In Memoriam: David Webber
Wednesday, April 18, 2018

Section: Practitioner Spotlight

David Webber has died. In the last ten years, David became internationally known for his Seeing Clearly work, in which he integrated the Feldenkrais Method® with Buddhist practices, the Bates Method, and other approaches to healing the eyes and living with awareness. He was a warm and articulate communicator and facilitated meaningful change in the lives of many.

In the early 1990s, David’s life was turned upside down by significant ocular disease and the attendant medical interventions. Introduced to the Feldenkrais Method by Marion Harris, a family friend, and doyenne of the Toronto Feldenkrais® community, David enrolled in the 2000-2004 Toronto practitioner training with Arlyn Zones and Olena Nitefor. This context of sensitive, structured exploration provided space for David’s native curiosity, playfulness, and love of learning. He recognized the resonance of this work with Buddhism and the Bates Method but saw that the Method further integrated awareness and tension-release practices in a more dynamically functional, embodied way. He became a Feldenkrais practitioner in 2004.

Through disciplined daily Awareness Through Movement® lessons and meditation practices, David’s vision and ocular health improved significantly in the years following the training, despite medical predictions to the contrary. Always interested in sharing his process through teaching, he continued to develop ways for individuals with similarly debilitating visual challenges to facilitate their own path to improved functioning. 

While still in the practitioner training in the early 2000s, David was galvanized by a vision workshop taught by senior Feldenkrais trainer, Carl Ginsburg, at an FGNA conference in New York. He kept in touch with Ginsburg, and when David later moved to Europe, Ginsburg mentored David and facilitated his involvement in the European Feldenkrais community. This relationship led to many opportunities to study and teach in Europe alongside Carl Ginsburg and, later, Chava Shelhav. Shelhav asked David and his partner, ophthalmologist Christine Dolezal, to contribute a chapter about the development of vision in children, and it is now included in her most recent book on child development (to be translated into English).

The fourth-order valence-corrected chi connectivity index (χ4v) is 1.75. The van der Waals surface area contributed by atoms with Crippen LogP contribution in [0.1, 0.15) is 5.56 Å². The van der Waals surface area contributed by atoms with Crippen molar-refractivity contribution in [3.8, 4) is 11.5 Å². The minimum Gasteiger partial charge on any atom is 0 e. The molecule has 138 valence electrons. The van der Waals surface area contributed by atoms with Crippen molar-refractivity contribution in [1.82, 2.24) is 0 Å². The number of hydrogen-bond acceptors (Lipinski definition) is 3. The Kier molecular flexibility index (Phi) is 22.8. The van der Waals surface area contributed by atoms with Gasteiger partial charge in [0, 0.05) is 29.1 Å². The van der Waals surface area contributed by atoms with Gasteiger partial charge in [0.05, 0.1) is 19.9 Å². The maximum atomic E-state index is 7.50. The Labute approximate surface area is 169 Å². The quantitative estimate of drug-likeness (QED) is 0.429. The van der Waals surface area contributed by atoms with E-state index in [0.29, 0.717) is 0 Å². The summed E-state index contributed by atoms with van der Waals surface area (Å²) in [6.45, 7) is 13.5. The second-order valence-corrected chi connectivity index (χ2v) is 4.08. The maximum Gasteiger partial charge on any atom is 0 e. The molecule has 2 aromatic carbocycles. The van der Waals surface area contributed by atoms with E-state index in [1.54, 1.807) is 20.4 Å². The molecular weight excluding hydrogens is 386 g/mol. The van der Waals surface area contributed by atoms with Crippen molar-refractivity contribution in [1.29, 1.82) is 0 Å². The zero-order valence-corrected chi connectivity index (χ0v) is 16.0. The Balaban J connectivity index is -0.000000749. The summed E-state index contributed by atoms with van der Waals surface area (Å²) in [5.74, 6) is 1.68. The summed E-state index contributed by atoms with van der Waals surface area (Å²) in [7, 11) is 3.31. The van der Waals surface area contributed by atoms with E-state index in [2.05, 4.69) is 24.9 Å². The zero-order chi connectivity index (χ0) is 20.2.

A diagnosis of cancer sent David back to Canada for treatment, but following treatment, David continued to teach workshops and classes in Europe, and also in North America—in Toronto, at FGNA conferences, and at the Feldenkrais Institute in New York. Lessons taught by David at the Institute, under the title "Seeing Clearly," were released as a CD set several years ago and have provided an introduction to David’s accessible and practical approach.

In 2015, Dr. Norman Doidge’s book, The Brain’s Way of Healing, brought further attention to the Feldenkrais Method as well as to David’s experience, within the context of neuroplasticity. Interest in David’s work, and in the Feldenkrais Method, had never been greater. David was excited and happy about his professional opportunities.

David made plans to teach workshops in Israel, Australia, Austria, Italy, the U.S., and Canada in the spring of 2017. Several of these were already sold out. However, during this period of intense interest in his work, David experienced serious health setbacks, including a recurrence of cancer and its devastating treatments. Sadly, these international workshops were canceled due to David’s health.

The last workshop David was able to teach was in March 2017 at the Feldenkrais Institute in New York. It was filmed and, even as his health deteriorated, David was busy communicating with David Zemach-Bersin to organize the editing of the DVD set, which will be released shortly.

In the last months of David’s life, he was surrounded by a devoted group of family, friends, and colleagues, who created a space of love and caring around him as he journeyed through the process of dying. David is survived by this community, which includes his sisters Ellen and Debbie, his brother Mark, his son Evan and dear friends including Christine Dolezal and Alison Armstrong-Webber.

On April 16, 2018, at the age of 64, David slipped away.

In many ways, David’s work was just beginning. To support further exploration in the area of embodied vision and enable people of mixed abilities to experience and benefit from this work, his family have established a David Webber Memorial Fund. Donations may be made by calling the Benjamins Foundation at 416-780-0324 or visiting their website:

For further information about David Webber, see:
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Comments (4)
Zach Schwartz
5/26/2018 11:08:15 AM
Very sorry to about David's passing. It was a pleasure to know him. Condolences to his family and the Feldenkrais community.

Vivian McDonough
4/24/2018 1:33:59 PM
An impressive and beautiful tribute ! I participated in one of his very early workshops at the Feldenkrais Centre while taking classes with Marian; I send condolences especially to Marian, and to all the Feldenkrais practitioners at the centre in Toronto.

Andrea Klassen
4/24/2018 3:49:18 AM
thank you very much for letting us participate at the beautiful life journey of David. Andrea/Cologne

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